Some CDFW permits such as Lake or Streambed Alteration (LSA) Agreements and Incidental Take Permits (ITPs) require that Permittees mitigate the impacts of their projects. Mitigation often takes the form of land acquisition and permanent protection. This may be through the purchase of conservation or mitigation bank credits, or Habitat Management Land Acquisition (HMLA).
This page describes the HMLA process and provides tools for Permittees.
CDFW may assume any of the following roles:
- Third-party beneficiary in a conservation easement or fee title
This is the most common role. After CDFW approval, a Permittee may grant an easement or transfer the fee title of HM lands to an entity such as a land trust. CDFW is a third-party beneficiary to this agreement.
- Grantee in a conservation easement or fee title
This is less common. If land is going to be granted to CDFW, it must be reviewed and accepted by the Wildlife Conservation Board(opens in new tab).
The HMLA Process (non-banking)
Stage 1 - Property Eligibility
Review the Permittee Checklist of Documents for HMLA Property Review and Protection (PDF)(opens in new tab) (Permittee Checklist). Your CDFW Regional Representative (identified in your permit) may conduct a site visit of the proposed property. They, in coordination with a CDFW Senior Right of Way Agent, will review property-related documents to determine if the property is eligible to meet permit mitigation requirements, including acreage and biological suitability. Your CDFW Regional Representative will notify you of their findings, and if the property is eligible, Stage 2 begins. If the property is not eligible, you will need to propose a different property or alternative form of mitigation.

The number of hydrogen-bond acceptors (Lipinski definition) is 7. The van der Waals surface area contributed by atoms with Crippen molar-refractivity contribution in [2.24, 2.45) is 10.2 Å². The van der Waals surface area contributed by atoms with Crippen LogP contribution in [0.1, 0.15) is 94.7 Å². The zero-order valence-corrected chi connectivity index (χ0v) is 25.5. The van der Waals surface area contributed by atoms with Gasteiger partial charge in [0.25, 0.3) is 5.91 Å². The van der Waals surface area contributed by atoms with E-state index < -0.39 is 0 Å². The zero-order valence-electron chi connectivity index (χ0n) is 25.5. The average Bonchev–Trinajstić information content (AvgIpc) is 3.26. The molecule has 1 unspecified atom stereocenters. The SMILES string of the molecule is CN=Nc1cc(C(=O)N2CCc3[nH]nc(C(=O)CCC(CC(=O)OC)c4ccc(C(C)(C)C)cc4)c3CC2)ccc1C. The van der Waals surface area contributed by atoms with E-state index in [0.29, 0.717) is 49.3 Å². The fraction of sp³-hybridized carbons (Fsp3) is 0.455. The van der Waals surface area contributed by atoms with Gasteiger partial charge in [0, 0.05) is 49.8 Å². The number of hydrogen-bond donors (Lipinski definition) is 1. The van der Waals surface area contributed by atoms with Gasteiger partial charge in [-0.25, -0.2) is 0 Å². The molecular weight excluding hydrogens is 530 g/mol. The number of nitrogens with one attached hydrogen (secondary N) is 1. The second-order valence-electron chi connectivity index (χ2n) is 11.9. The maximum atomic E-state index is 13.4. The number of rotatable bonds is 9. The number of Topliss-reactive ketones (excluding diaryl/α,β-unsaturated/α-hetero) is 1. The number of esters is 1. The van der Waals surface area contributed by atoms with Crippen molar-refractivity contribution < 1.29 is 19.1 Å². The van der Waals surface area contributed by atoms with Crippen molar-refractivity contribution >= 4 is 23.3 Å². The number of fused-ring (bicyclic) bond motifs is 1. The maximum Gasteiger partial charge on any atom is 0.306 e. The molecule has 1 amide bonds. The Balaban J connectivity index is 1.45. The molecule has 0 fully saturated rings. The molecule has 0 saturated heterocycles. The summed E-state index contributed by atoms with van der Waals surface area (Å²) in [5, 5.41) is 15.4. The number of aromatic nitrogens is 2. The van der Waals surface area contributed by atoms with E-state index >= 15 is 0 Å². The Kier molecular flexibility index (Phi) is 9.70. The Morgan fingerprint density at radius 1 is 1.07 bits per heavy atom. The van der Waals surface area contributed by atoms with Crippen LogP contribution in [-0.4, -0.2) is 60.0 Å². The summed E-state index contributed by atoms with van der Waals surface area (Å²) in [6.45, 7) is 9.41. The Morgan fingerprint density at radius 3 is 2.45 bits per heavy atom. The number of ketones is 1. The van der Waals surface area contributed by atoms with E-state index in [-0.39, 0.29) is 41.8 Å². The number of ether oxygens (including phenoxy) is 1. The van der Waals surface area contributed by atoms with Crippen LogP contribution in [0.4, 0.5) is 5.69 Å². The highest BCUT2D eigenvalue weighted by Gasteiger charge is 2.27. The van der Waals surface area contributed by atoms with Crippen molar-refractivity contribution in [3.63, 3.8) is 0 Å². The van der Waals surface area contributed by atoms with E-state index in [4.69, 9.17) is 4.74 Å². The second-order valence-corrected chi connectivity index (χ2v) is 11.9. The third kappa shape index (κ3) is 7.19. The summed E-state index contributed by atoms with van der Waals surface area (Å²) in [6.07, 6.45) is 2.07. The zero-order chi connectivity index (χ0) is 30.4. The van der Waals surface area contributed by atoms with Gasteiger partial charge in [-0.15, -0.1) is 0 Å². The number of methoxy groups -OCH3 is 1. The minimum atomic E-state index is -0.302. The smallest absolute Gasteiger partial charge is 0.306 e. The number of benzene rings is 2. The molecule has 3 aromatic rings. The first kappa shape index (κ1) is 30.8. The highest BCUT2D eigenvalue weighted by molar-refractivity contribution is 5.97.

Stage 2 - Property Acceptance
Your CDFW Regional Representative will request documents identified in Stage 2 of the Permittee Checklist (PDF)(opens in new tab) and will provide an example of a Conservation Easement (CE) unless property is being conveyed in fee. Show any changes to the CE template in a red-line or strikeout format and submit it electronically to your CDFW Regional Representative. The documents will be reviewed by your CDFW Regional Representative, a CDFW Senior Right of Way Agent, and a CDFW Senior Land Surveyor. Any substantive deviations from the example will require review by CDFW's Office of the General Counsel. After review, your CDFW Regional Representative will notify you of CDFW's decision to accept or deny the property. When CDFW accepts the property, move on to Stage 3.
Stage 3 - Property Protection and Closing Documentation
This stage takes place after the property has been accepted as mitigation by CDFW. During this stage, the property is protected by recording documents transferring fee title or a conservation easement and closing the real estate transaction. When CDFW is a third-party beneficiary, you will need to provide your CDFW Regional Representative with a digital copy of the closing package to ensure CDFW has a copy of all closing documentation required for permit compliance.
When CDFW is a conservation easement grantee or is acquiring land in fee title, the Wildlife Conservation Board(opens in new tab) will review the package and the Executive Director of signs a certificate of acceptance. The Wildlife Conservation Board then sends the conservation easement or grant deed to the title company for recording. You or the title company needs to provide your CDFW Regional Representative with a digital copy of the closing package to ensure CDFW has a copy of all closing documentation required for permit compliance.
Forms and Resources